After a three-month request-for-proposal process, the department chose Security 101, a video surveillance and access control system integrator with a local branch in Ft. Lauderdale, to design and implement the project. During the first phase of the deployment, the department decided to set up a 13-camera system focused on the more crime-ridden neighborhoods in the city in an effort to deter gang activity, drug dealing and prostitution. “We have been in the wireless surveillance business for more than three years and had prior experience with Firetide when we deployed a city-wide mesh network in Ft. Lauderdale,” says Jim Letang, senior account manager at Security 101. “For city-wide mesh deployments, Firetide delivers the greatest throughput and extremely fast deployment. We had the entire mesh and access network up and running in two days.”
Seventeen Firetide HotPort 6000 series mesh nodes were installed atop city buildings and poles to connect dome surveillance cameras to police headquarters. Video images are fed into a computer-aided dispatch system and accessed by dispatch personnel in real-time. The mesh nodes are coupled with Firetide access points to allow officers access to video feeds from Wi-Fi-enabled laptops kept inside their vehicles. This provides situational awareness as the officers respond to calls for service. “The way it works is an officer gets a call from dispatch and is told what camera to view on his or her mobile computer,” Perez says. “Then they can log in from anywhere and see images from the particular camera.”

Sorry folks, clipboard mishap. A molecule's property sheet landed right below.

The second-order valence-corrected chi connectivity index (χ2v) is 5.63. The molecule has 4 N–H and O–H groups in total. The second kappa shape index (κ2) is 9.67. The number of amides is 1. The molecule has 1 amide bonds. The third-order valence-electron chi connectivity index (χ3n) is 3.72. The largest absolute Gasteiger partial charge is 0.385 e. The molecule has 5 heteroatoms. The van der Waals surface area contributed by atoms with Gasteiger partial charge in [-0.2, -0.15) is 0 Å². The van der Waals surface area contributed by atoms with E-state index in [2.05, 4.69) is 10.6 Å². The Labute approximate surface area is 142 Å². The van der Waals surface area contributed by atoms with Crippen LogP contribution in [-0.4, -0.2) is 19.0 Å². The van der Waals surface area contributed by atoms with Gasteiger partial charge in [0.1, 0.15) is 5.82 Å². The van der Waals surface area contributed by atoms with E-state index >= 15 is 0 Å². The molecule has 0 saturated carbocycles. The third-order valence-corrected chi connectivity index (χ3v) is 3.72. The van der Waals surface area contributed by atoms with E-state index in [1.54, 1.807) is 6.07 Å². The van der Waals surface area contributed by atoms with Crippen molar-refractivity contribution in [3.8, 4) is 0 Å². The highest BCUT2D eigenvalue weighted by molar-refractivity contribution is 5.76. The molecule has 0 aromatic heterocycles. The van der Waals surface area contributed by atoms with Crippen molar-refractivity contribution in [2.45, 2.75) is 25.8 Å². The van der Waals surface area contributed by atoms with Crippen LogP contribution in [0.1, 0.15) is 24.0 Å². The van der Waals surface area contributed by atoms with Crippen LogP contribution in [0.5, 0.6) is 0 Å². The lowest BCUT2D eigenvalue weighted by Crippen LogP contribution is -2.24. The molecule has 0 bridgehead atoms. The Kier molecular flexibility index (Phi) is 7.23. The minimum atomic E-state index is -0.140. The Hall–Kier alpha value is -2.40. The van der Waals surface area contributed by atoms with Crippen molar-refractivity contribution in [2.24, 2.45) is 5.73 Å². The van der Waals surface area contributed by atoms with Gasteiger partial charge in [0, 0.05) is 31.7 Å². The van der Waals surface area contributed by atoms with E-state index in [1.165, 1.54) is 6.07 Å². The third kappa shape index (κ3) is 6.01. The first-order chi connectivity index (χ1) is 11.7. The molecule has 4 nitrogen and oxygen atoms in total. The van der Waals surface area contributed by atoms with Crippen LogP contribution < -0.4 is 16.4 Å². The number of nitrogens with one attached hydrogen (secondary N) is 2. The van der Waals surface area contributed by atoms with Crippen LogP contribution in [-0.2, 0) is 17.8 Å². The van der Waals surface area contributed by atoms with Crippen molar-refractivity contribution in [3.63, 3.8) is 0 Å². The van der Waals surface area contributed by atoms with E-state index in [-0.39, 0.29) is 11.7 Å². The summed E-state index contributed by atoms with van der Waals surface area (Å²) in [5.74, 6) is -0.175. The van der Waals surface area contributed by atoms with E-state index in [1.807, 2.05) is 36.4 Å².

Currently, recorded video is stored in the department’s 15-TB capacity system for 90 days. “Once we have more cameras installed, we may have to adjust that,” Perez says. The department plans to expand the system to include 100 cameras over the next few years.
To determine the locations of the first wave of cameras, supplied by JVC, Wayne, N.J., the department researched viable locations, or hotspots, where crime had been an issue in the past. All but two of the cameras installed are clearly visible and are accompanied by signage that explains that the area is under surveillance. Once the cameras were erected, officers noticed a sharp decrease in criminal activity in the areas. “The effect of the system has been immediate. The cameras go up; the signage goes up, and soon after, the streets are bare,” Perez says. Already, footage from the cameras has proven useful in conducting a drug bust and apprehending suspected criminals.